Expert put brakes on advice for saving gas money - WMC Action News 5 - Memphis, Tennessee

Expert put brakes on advice for saving gas money

Some things will stretch gas dollars; some won't. Steve Mazor runs the Automobile Club of Southern California's Automotive Research Center and put tips to the test to see whether they are myth or truth. A few major myths and a couple of tips:


     
MYTH: Oil companies run up prices to cash in on Sunday drivers,
so the best time to fill up is Wednesday.

TRUTH: Just because that day is farthest from the weekend
doesn't mean drivers will save at the pump. "Really, prices are
being dictated regionally, so I don't think that plays a role
anymore," Mazor said.

MYTH: Morning is the best time of day to pump gas because gas is
denser when it is cooler.

TRUTH: It is true that gas is denser when it's colder, but
double-walled underground gas tanks retain the temperature of the
gas at the time it was pumped underground. To meet demand, tankers
pump gas underground around the clock.

"We sell gas so quickly that if it was hot when it went in, it
will be hot when it comes out," Mazor said. The difference may
amount to "a few cents a tank."

MYTH: A clean air filter makes a difference.

TRUTH: A few cars had slightly better fuel economy when dirty
air filters were replaced, but when cars were tested with blocked
air filters, fuel economy "didn't get worse, as we expected,"
Mazor said.

In fact, some cars slightly improved fuel economy with dirty air
filters, but "you make your car a polluter for maybe 1 percent
better fuel economy."

MYTH: Gizmos or additives like acetone will save gallons.

TRUTH: These products don't help even a little bit, Mazor said.

"We have tested many fuel additives and products ... or devices
that go on the battery cable, and none of them have ever shown any
measurable fuel economy improvement," Mazor said.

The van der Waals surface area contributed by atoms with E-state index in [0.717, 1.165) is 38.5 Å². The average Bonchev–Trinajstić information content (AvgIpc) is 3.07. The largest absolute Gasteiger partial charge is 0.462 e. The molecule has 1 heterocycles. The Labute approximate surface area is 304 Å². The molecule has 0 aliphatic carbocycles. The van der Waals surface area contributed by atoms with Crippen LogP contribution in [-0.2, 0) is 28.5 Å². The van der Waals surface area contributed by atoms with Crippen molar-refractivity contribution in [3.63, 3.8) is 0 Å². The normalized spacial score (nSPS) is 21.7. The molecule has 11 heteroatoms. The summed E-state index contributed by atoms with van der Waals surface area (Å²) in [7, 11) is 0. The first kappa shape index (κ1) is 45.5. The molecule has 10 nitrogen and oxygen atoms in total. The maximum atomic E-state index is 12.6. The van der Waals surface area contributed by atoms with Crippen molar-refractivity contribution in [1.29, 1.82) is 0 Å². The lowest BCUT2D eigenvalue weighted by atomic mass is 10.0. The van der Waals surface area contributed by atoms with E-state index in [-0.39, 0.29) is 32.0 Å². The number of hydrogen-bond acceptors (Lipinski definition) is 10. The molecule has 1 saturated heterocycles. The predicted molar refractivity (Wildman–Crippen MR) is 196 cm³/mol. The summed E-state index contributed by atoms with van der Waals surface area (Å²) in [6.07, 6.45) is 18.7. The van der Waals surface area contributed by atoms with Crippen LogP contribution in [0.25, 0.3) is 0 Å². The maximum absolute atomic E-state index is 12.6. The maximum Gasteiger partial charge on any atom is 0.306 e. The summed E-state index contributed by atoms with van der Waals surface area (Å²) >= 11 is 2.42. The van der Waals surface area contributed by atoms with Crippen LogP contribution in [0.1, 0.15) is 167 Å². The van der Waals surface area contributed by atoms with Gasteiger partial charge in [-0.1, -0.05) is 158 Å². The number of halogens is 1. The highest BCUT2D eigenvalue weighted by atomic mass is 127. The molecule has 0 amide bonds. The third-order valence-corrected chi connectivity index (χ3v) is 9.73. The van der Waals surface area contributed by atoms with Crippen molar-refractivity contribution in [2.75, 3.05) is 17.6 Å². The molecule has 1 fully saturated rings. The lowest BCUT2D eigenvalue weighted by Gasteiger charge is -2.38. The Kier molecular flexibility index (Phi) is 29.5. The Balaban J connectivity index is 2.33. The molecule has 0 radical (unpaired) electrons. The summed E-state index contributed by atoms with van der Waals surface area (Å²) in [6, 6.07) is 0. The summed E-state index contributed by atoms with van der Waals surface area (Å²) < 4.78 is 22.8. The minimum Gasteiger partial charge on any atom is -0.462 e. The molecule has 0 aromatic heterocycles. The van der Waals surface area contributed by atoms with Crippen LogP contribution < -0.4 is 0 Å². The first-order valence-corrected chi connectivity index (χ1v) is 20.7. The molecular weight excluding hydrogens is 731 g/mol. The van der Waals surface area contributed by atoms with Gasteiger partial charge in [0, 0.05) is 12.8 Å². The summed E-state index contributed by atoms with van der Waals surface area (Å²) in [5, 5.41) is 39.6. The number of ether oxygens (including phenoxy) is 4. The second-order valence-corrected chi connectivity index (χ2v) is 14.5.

MYTH: It's better to idle than turn off your engine.

TRUTH: "If you're going to sit for more than about 90 seconds,
go ahead and turn it off," Mazor said. It's also a good idea to
avoid drive-thrus when visiting a fast food restaurant. "Try a
novel idea; park your car and go inside," Mazor said. And in a
drive-through, "you're going no distance at all; the longer you
idle, the more gas you use."

MYTH: It's always best to sweat it out without air-conditioning.

TRUTH: This is true for vehicles that were made before 1980, but
for modern cars, "it's a relatively small effect" because the
efficiency of air conditioning systems has "improved
dramatically," Mazor said.

"The rule of thumb that we tell people is if you're going below
45 mph, roll the windows down and turn the A/C off. But if you're
on the freeway, going faster, roll up your windows and use A/C,"
Mazor said. He warns that the effect is not dramatic, but is a good
habit that could save 5 percent on fuel economy.

Experts siad you can also check your tires, be more considerate, and stay calm.

Drivers can lose as much as 2 percent of their fuel efficiency for every pound their tires are underinflated.

And slamming on the brakes is the worst way to get around. "You just want to slow down a little, reduce your weight of acceleration; you do not want to hotrod," Mazor said.

 

(Copyright 2008 by The Associated Press.  All Rights Reserved.)

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